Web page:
Earlier Dr MS Chadha, the influenza group leader at the National Institute of Virology in Pune told that there is a change in the virus. But, she said that that the change “is inconsequential for the clinical severity and transmission of H1N1 virus in circulation in India”.

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What hospitals can do to drive entrepreneurship and enhance patient experience

Hospitals can perform better by partnering with entrepreneurs and encouraging a culture of intrapreneurship focused on customer centricity.

At the Emory University Hospital in Atlanta, visitors don’t have to worry about navigating their way across the complex hospital premises. All they need to do is download wayfinding tools from the installed digital signage onto their smartphone and get step by step directions. Other hospitals have digital signage in surgical waiting rooms that share surgery updates with the anxious families waiting outside, or offer general information to visitors in waiting rooms. Many others use digital registration tools to reduce check-in time or have Smart TVs in patient rooms that serve educational and anxiety alleviating content.

Most of these tech enabled solutions have emerged as hospitals look for better ways to enhance patient experience – one of the top criteria in evaluating hospital performance. Patient experience accounts for 25% of a hospital’s Value-Based Purchasing (VBP) score as per the US government’s Centres for Medicare and Mediaid Services (CMS) programme. As a Mckinsey report says, hospitals need to break down a patient’s journey into various aspects, clinical and non-clinical, and seek ways of improving every touch point in the journey. As hospitals also need to focus on delivering quality healthcare, they are increasingly collaborating with entrepreneurs who offer such patient centric solutions or encouraging innovative intrapreneurship within the organization.

At the Hospital Leadership Summit hosted by Abbott, some of the speakers from diverse industry backgrounds brought up the role of entrepreneurship in order to deliver on patient experience.

Getting the best from collaborations

Speakers such as Dr Naresh Trehan, Chairman and Managing Director - Medanta Hospitals, and Meena Ganesh, CEO and MD - Portea Medical, who spoke at the panel discussion on “Are we fit for the world of new consumers?”, highlighted the importance of collaborating with entrepreneurs to fill the gaps in the patient experience eco system. As Dr Trehan says, “As healthcare service providers we are too steeped in our own work. So even though we may realize there are gaps in customer experience delivery, we don’t want to get distracted from our core job, which is healthcare delivery. We would rather leave the job of filling those gaps to an outsider who can do it well.”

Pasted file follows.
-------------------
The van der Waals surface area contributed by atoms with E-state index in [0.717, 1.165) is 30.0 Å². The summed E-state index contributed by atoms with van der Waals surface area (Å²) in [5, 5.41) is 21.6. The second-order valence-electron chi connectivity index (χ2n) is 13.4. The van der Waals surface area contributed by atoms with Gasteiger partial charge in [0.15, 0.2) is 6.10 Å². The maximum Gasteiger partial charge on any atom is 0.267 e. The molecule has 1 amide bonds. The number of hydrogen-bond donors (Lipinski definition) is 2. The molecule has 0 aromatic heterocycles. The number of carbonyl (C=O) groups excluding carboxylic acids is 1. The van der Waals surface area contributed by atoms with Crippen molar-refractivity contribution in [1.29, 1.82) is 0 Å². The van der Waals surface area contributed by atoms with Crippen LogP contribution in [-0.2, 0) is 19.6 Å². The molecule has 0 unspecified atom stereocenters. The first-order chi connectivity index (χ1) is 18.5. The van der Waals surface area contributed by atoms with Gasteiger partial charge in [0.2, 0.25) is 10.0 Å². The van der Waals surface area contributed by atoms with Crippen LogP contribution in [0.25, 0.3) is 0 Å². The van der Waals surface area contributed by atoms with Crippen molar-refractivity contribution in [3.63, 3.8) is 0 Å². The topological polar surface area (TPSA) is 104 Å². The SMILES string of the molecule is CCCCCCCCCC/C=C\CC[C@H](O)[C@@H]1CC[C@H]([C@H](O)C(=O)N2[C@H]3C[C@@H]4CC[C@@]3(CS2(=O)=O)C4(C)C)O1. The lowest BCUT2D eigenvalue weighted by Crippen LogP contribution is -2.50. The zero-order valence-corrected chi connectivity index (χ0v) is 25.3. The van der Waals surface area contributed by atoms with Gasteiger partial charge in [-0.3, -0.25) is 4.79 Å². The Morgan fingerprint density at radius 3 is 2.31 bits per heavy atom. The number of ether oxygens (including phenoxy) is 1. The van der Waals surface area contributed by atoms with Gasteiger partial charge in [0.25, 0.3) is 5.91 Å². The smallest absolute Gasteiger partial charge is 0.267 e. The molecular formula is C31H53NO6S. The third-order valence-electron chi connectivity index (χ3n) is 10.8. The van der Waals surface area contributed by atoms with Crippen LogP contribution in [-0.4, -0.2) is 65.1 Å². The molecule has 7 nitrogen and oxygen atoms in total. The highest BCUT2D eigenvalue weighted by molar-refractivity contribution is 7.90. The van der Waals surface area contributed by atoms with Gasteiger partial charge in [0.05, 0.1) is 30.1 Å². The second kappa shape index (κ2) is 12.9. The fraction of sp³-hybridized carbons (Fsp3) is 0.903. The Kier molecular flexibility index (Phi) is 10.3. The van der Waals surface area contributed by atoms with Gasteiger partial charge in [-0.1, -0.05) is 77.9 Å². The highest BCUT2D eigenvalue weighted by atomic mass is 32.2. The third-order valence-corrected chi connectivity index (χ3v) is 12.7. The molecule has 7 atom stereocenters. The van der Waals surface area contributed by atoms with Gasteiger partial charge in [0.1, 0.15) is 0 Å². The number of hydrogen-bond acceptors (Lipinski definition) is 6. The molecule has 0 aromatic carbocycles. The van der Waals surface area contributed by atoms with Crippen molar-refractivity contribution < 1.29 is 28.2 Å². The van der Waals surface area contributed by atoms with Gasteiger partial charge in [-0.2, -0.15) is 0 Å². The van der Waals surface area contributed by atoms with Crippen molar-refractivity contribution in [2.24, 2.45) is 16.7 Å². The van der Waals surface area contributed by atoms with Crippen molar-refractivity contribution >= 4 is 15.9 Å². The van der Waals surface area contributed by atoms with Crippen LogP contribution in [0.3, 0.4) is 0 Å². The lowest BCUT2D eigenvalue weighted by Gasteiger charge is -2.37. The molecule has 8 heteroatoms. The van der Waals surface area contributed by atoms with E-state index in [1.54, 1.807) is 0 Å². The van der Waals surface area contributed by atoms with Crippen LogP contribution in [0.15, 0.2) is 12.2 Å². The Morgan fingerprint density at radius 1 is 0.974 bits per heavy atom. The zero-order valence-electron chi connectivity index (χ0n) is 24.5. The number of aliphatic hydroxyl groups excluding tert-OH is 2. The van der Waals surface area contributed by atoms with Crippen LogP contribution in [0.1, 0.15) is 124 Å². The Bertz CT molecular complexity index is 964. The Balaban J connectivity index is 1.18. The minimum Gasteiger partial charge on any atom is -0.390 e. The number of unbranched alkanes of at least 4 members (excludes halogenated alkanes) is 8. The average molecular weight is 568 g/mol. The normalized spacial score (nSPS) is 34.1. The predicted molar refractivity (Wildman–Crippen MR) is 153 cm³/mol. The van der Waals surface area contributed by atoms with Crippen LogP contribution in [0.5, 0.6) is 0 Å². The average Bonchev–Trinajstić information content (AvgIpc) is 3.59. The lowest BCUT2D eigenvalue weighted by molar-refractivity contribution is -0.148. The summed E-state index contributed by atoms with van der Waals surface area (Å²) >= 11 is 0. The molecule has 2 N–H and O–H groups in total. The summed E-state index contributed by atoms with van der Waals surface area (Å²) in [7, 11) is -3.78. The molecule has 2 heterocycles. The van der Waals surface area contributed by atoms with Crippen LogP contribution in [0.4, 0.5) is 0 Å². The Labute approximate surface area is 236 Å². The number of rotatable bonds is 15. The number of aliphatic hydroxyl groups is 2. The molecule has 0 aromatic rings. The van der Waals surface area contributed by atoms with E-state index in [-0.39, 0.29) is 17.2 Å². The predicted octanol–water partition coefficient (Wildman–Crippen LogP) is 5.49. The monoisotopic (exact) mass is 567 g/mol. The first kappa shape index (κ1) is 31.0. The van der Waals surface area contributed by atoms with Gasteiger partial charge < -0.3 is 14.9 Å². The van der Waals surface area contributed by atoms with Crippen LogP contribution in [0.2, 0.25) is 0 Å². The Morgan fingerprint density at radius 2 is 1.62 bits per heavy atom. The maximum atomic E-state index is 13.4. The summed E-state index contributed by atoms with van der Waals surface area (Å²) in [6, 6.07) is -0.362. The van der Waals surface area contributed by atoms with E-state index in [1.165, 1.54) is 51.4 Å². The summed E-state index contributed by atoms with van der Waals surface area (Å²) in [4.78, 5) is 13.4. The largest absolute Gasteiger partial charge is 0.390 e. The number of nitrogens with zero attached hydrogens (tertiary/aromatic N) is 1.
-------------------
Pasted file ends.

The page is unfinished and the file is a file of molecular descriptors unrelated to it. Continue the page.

Meena Ganesh shares a similar view when she says that entrepreneurs offer an outsider’s fresh perspective on the existing gaps in healthcare. They are therefore better equipped to offer disruptive technology solutions that put the customer right at the center. Her own venture, Portea Medical, was born out of a need in the hitherto unaddressed area of patient experience – quality home care.

There are enough examples of hospitals that have gained significantly by partnering with or investing in such ventures. For example, the Children’s Medical Centre in Dallas actively invests in tech startups to offer better care to its patients. One such startup produces sensors smaller than a grain of sand, that can be embedded in pills to alert caregivers if a medication has been taken or not. Another app delivers care givers at customers’ door step for check-ups. Providence St Joseph’s Health, that has medical centres across the U.S., has invested in a range of startups that address different patient needs – from patient feedback and wearable monitoring devices to remote video interpretation and surgical blood loss monitoring. UNC Hospital in North Carolina uses a change management platform developed by a startup in order to improve patient experience at its Emergency and Dermatology departments. The platform essentially comes with a friendly and non-intrusive way to gather patient feedback.

When intrapreneurship can lead to patient centric innovation